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The Grip of Entertainment

Michael Dechane

23 jester I went to a casino for the first time several weeks ago. I am as numb to stimuli as the next person, but in that place, I felt an extreme sensory overload. Bright, flashing, loud, smoky, and crowded, every sense assaulted. Curiosity and excitement melted into confusion—I had no idea how to do nearly anything in that place—and then into a sadness that reminded me very much of how I eventually came to feel about strip clubs, about 15 years ago. I lost what little money I committed beforehand to losing in about half an hour, mostly over a half-dozen hands or so of blackjack. I wandered outside into the cold, clearer air and began earnestly trying to justify to myself the urge to get a little more cash out of a little machine that sponges dollars from far away bank accounts so I could play a little more. That’s all I’m doing here, I told myself: just playing. The signs everywhere confirmed this: we are all here just for entertainment’s sake, just for fun, you see. Later that night, riding home with my old friends I spoke up out of a prolonged silence: “That was a great place to make some terrible decisions,” I said.

I didn’t really get angry until the next day, in the morning as I had my coffee and journaled and tried to sort out the previous night’s expedition. All the signage about entertainment is what got me, gets me still. I saw faces of people likely having a great time. I saw others that I’m sure were hiding ruin and addiction and wreckage I can’t even bear to imagine much about. “Entertainment” comes to us by way of the late Middle English, before that, the French, and on back to some glued up Latin. “Among” and “to hold.” I don’t know how to put those things together, but the last bit arrests, holds me: we are entertained when we are held by something. When our eyes, mostly, are held by something, and they, in their turn, hold onto something else: let’s say our attention, let’s say our hearts. Let’s say awe diluted to silent gorging; let’s say wonder diminished to wandering curiosity; let’s say praise transmuted into bastardized worship: we cheer and call for more and more, already on our knees and we know not who our Daddy is, as we are entertained, just here for some fun, held, among others, in whatever audience.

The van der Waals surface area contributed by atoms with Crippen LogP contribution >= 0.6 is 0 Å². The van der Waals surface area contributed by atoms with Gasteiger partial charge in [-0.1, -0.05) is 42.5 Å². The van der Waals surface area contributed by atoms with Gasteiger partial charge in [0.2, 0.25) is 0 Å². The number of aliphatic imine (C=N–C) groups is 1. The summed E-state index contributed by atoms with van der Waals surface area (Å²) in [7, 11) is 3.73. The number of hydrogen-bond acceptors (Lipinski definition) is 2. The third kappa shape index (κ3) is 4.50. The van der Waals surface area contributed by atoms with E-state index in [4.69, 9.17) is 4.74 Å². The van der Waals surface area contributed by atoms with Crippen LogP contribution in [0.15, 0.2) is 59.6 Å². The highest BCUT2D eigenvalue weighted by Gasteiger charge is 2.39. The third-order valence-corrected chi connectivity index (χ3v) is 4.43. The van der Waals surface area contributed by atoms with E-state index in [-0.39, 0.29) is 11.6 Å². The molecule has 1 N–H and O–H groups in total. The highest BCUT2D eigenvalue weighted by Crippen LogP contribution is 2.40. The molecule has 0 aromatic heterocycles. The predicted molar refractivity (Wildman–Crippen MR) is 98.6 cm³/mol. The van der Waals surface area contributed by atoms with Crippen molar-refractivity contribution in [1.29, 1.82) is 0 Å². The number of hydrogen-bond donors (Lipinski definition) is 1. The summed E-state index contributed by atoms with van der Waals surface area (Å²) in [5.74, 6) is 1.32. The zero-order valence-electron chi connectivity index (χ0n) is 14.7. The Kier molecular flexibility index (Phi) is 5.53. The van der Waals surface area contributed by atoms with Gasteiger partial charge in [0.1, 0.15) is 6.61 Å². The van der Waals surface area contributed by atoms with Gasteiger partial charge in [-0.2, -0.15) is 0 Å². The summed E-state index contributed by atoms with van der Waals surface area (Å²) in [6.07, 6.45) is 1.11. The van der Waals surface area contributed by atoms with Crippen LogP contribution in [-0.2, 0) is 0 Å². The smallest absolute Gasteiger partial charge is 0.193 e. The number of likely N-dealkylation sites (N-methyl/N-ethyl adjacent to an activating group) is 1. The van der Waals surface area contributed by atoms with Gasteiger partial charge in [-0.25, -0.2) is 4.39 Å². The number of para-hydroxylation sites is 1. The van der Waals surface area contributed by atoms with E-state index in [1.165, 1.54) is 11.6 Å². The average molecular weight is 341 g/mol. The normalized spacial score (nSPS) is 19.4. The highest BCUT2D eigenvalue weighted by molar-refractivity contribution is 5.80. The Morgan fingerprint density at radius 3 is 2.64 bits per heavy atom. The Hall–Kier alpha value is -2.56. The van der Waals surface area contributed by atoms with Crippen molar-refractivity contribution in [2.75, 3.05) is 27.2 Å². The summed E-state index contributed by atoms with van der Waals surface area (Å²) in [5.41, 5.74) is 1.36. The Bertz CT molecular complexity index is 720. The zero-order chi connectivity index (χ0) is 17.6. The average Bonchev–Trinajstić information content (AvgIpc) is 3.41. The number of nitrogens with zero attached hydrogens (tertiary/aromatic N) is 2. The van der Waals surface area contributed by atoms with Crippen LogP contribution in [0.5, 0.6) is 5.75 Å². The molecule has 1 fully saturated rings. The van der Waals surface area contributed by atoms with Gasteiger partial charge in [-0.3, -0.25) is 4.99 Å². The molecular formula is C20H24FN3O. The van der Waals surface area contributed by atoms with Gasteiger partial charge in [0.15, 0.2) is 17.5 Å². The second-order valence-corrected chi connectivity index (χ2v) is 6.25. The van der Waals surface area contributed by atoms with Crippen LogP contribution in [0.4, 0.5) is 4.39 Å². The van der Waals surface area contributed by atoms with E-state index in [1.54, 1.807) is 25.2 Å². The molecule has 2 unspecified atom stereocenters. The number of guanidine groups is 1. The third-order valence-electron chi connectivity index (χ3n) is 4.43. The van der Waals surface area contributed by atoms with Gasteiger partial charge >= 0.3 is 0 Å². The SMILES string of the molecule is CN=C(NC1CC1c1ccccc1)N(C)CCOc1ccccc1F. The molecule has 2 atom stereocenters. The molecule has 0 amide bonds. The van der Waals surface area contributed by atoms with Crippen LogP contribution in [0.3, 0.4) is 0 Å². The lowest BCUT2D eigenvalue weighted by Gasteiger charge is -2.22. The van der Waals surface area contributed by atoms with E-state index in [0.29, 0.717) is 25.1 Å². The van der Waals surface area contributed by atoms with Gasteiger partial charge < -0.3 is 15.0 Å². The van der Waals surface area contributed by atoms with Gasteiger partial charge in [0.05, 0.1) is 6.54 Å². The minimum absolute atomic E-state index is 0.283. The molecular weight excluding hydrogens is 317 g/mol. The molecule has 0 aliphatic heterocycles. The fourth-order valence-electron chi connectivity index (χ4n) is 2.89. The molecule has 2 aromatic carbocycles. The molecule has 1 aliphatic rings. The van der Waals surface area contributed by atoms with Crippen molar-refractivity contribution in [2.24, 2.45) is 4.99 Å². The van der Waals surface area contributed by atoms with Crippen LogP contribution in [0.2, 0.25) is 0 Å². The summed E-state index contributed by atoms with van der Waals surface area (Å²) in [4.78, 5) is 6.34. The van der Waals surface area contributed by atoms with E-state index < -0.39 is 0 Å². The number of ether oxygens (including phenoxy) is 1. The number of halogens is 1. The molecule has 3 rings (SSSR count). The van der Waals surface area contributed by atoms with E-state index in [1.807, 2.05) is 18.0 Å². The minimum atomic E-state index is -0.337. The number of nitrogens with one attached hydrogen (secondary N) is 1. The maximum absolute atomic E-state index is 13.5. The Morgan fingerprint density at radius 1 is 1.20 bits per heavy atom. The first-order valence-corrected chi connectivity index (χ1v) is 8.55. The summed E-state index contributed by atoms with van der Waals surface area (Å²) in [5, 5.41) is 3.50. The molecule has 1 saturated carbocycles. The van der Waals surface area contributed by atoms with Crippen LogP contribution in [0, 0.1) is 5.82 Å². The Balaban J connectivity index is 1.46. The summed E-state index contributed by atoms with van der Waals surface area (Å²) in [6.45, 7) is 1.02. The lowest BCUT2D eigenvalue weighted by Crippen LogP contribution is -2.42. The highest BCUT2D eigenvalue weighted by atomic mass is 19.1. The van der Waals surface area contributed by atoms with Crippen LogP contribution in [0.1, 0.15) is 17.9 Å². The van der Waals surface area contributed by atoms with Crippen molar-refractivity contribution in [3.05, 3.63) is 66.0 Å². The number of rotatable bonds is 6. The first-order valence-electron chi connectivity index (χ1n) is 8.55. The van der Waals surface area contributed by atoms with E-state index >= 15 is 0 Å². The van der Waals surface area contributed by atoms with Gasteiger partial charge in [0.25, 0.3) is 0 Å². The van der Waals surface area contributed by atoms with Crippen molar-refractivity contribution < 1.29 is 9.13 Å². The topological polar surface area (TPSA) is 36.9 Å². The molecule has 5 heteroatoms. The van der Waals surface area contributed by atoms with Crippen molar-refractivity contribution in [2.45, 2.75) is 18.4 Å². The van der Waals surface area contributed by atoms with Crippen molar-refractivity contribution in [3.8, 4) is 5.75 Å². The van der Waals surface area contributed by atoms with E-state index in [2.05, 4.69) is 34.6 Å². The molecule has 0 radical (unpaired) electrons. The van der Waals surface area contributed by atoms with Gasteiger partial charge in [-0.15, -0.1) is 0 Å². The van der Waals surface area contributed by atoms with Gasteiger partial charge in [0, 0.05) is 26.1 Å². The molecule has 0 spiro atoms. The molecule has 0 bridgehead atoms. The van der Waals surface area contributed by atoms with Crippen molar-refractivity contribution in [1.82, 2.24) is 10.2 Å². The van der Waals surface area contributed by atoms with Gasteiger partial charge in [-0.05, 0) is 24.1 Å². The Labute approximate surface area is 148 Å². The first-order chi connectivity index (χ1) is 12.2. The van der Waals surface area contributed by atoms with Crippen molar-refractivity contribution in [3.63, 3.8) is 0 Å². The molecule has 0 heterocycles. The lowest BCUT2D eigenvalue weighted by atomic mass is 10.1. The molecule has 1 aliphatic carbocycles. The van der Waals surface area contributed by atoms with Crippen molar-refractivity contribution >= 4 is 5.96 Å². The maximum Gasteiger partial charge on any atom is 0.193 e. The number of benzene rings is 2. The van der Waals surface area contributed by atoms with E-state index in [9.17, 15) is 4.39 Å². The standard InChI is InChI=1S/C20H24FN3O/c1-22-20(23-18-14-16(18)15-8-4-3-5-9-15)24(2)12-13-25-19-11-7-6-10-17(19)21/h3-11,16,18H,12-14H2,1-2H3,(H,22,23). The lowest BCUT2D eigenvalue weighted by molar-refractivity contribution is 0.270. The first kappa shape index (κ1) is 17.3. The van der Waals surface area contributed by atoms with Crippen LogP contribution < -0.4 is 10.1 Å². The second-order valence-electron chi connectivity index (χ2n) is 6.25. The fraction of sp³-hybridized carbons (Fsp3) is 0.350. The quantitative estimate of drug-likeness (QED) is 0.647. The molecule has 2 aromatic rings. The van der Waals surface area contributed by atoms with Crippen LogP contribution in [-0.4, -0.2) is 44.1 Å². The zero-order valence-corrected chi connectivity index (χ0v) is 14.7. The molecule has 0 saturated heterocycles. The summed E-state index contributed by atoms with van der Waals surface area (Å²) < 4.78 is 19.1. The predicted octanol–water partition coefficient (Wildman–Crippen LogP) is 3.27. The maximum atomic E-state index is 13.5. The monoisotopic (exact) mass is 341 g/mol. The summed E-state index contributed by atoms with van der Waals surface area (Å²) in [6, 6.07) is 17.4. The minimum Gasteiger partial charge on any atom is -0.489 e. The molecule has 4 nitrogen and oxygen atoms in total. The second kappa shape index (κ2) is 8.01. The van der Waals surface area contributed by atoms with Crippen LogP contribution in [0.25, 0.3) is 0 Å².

I think “entertainment” and I think first of a king slouched on his throne, bored in his court, who calls for his jester. I don’t care about the jester or his act right now, it’s the king I see: him who does not see, who will not look out on what he has been given to rule. He would see only problems to be dealt with, if he did, or faceless subjects with nothing to offer him but troubles and a dirty throne room floor. He cannot delight in what is his, so bring me someone, bring me something that will at least amuse me, if delight is so out of the question, he roars, and enter the jester in his suit and bells. He is a foolish king, I see, and false to his calling, his kingdom, even to his bored and all too human self.

And then I imagine what I cannot see: how unlike him the King is. The one who sees and is not bored. The one who cares most deeply for what he has made, and what he rules, and what he was given. The King that will not be held by any one or thing against his will and yet sits enthroned and arrested by his children he delights in, calling them before his throne, name by name.